Virtual-Lancaster Cinema Page. Read on for the weekly round-up, and reviews.
Lancaster sees a good selection of new movies over this valentine period. There is romance, of a sort, with Fifty Shades of Grey (18) and a more light hearted take on love with The Wedding Ringer (15). In addition science fiction adventure is represented with Project Almanac (12A) and family animation includes a re-telling of the story of Snow White in Fairytale: Story of the Seven Dwarves (PG). Finally we have musical drama with Whiplash (15),
which is being screened for the first time in Lancaster though it was
actually released in January. Children will appreciate the screening of
existing and a new episode of Peppa Pig in Peppa Pig: The Golden Boots (U).
Losses this week include Annie; Foxcatcher; Mortdecai and The Gambler. Also the following films look to be near the end of their screening: American Sniper; Birdman; Mr Turner; The Theory of Everything; The Woman in Black: Angel of Death and Unbroken.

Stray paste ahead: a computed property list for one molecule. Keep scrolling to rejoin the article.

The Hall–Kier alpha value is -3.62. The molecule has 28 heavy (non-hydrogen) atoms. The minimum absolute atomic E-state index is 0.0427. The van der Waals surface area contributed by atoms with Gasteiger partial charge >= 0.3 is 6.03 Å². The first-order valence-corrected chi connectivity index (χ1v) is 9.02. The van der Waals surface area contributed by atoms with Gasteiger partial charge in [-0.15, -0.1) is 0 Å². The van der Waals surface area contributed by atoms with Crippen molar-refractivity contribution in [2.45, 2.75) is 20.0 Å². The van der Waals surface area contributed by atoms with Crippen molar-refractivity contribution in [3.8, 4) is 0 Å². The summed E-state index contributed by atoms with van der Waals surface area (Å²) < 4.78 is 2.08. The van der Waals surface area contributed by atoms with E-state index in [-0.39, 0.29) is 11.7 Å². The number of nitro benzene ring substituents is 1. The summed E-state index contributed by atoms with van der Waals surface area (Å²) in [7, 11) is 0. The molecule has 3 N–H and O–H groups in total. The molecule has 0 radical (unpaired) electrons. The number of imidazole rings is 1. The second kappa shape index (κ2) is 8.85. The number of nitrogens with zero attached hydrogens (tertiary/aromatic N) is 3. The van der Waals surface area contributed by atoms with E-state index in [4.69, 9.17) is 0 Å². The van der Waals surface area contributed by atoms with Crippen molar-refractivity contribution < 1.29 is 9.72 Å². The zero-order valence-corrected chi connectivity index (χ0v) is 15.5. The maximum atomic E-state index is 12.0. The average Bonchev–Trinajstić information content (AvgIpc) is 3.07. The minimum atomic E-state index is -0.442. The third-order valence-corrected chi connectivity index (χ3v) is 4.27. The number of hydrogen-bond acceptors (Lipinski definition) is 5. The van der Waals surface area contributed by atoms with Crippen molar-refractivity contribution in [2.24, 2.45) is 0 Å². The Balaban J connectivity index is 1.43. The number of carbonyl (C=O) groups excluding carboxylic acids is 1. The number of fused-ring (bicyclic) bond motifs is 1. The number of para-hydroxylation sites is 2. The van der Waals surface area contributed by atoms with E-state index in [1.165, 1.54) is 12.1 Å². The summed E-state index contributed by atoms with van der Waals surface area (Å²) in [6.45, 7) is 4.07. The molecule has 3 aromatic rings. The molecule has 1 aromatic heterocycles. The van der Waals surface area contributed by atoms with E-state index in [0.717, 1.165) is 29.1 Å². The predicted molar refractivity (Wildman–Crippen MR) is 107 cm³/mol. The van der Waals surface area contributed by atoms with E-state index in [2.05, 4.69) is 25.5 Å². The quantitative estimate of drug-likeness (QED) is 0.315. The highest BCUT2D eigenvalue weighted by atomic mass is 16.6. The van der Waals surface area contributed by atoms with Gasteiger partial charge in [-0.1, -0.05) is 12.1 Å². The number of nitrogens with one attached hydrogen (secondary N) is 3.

Films that have returned to the screen during this period are Boyhood; The Book of Life and The Grand Budapest Hotel.
High culture is rather sparse during this period, thought we do have RSC Live: Love's Labour's Lost and NT: Treasure Island.
Films of note this week are the excellent, if tongue in cheek, drama Kingsman: The Secret Service and family animation as Shaun the Sheep
moves from the TV to the big screen. Also of note are two
documentaries. One is a telling of the scandal of NSA snooping with Citizenfour, the second a 'look behind the scenes' with National Gallery.
Director: Clint Eastwood
Cast Includes: Bradley Cooper, Sienna Miller, Ben Reed, Luke Grimes.
This is the story of Chris Kyle (Cooper), the most lethal
sniper in American History with 160 confirmed kills. Following the
attacks of 9/11 Kyle enlisted, and became a Navy SEAL marksman serving
four tours of duty in Iraq. The film is based on his autobiography. As
a sniper, Kyle was separate from the other troops and was forced to
make life and death decisions depending of his perception of whether the
person in his rifle cross-hairs was a terrorist or simply an innocent
bystander. The film does not address the politics of the Iraq conflict,